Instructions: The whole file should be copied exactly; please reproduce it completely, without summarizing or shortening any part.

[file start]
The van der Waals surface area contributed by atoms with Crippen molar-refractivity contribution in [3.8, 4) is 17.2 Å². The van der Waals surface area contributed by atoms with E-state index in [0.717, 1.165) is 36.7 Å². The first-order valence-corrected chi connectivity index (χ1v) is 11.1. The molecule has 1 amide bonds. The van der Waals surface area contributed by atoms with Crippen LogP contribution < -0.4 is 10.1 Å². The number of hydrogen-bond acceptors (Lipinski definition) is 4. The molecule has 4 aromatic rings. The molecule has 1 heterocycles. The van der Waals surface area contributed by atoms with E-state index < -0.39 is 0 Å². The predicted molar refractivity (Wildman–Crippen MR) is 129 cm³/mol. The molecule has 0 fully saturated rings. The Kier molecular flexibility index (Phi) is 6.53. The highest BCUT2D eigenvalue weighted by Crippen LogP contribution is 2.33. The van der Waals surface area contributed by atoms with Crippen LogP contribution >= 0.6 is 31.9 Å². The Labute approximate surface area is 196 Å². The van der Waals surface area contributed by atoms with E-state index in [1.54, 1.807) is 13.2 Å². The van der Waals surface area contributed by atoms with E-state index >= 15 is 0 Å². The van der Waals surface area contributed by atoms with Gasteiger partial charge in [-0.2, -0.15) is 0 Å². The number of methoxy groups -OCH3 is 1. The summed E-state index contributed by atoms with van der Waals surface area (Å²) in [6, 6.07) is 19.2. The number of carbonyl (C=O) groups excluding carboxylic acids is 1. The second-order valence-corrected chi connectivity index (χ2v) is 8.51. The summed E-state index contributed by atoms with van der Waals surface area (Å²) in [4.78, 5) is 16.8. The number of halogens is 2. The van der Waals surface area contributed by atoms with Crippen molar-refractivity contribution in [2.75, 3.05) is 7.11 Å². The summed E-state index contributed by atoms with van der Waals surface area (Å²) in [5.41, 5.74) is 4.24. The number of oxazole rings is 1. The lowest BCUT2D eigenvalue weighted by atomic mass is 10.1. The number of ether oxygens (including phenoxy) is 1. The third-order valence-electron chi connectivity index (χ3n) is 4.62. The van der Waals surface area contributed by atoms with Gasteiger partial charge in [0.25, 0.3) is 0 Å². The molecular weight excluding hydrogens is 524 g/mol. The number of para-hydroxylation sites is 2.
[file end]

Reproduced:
The van der Waals surface area contributed by atoms with Crippen molar-refractivity contribution in [3.8, 4) is 17.2 Å². The van der Waals surface area contributed by atoms with E-state index in [0.717, 1.165) is 36.7 Å². The first-order valence-corrected chi connectivity index (χ1v) is 11.1. The molecule has 1 amide bonds. The van der Waals surface area contributed by atoms with Crippen LogP contribution < -0.4 is 10.1 Å². The number of hydrogen-bond acceptors (Lipinski definition) is 4. The molecule has 4 aromatic rings. The molecule has 1 heterocycles. The van der Waals surface area contributed by atoms with E-state index < -0.39 is 0 Å². The predicted molar refractivity (Wildman–Crippen MR) is 129 cm³/mol. The molecule has 0 fully saturated rings. The Kier molecular flexibility index (Phi) is 6.53. The highest BCUT2D eigenvalue weighted by Crippen LogP contribution is 2.33. The van der Waals surface area contributed by atoms with Crippen LogP contribution >= 0.6 is 31.9 Å². The Labute approximate surface area is 196 Å². The van der Waals surface area contributed by atoms with E-state index in [1.54, 1.807) is 13.2 Å². The van der Waals surface area contributed by atoms with E-state index >= 15 is 0 Å². The van der Waals surface area contributed by atoms with Gasteiger partial charge in [-0.2, -0.15) is 0 Å². The number of methoxy groups -OCH3 is 1. The summed E-state index contributed by atoms with van der Waals surface area (Å²) in [6, 6.07) is 19.2. The number of carbonyl (C=O) groups excluding carboxylic acids is 1. The second-order valence-corrected chi connectivity index (χ2v) is 8.51. The summed E-state index contributed by atoms with van der Waals surface area (Å²) in [4.78, 5) is 16.8. The number of halogens is 2. The van der Waals surface area contributed by atoms with Crippen molar-refractivity contribution in [2.75, 3.05) is 7.11 Å². The summed E-state index contributed by atoms with van der Waals surface area (Å²) in [5.41, 5.74) is 4.24. The number of oxazole rings is 1. The lowest BCUT2D eigenvalue weighted by atomic mass is 10.1. The number of ether oxygens (including phenoxy) is 1. The third-order valence-electron chi connectivity index (χ3n) is 4.62. The van der Waals surface area contributed by atoms with Gasteiger partial charge in [0.25, 0.3) is 0 Å². The molecular weight excluding hydrogens is 524 g/mol. The number of para-hydroxylation sites is 2.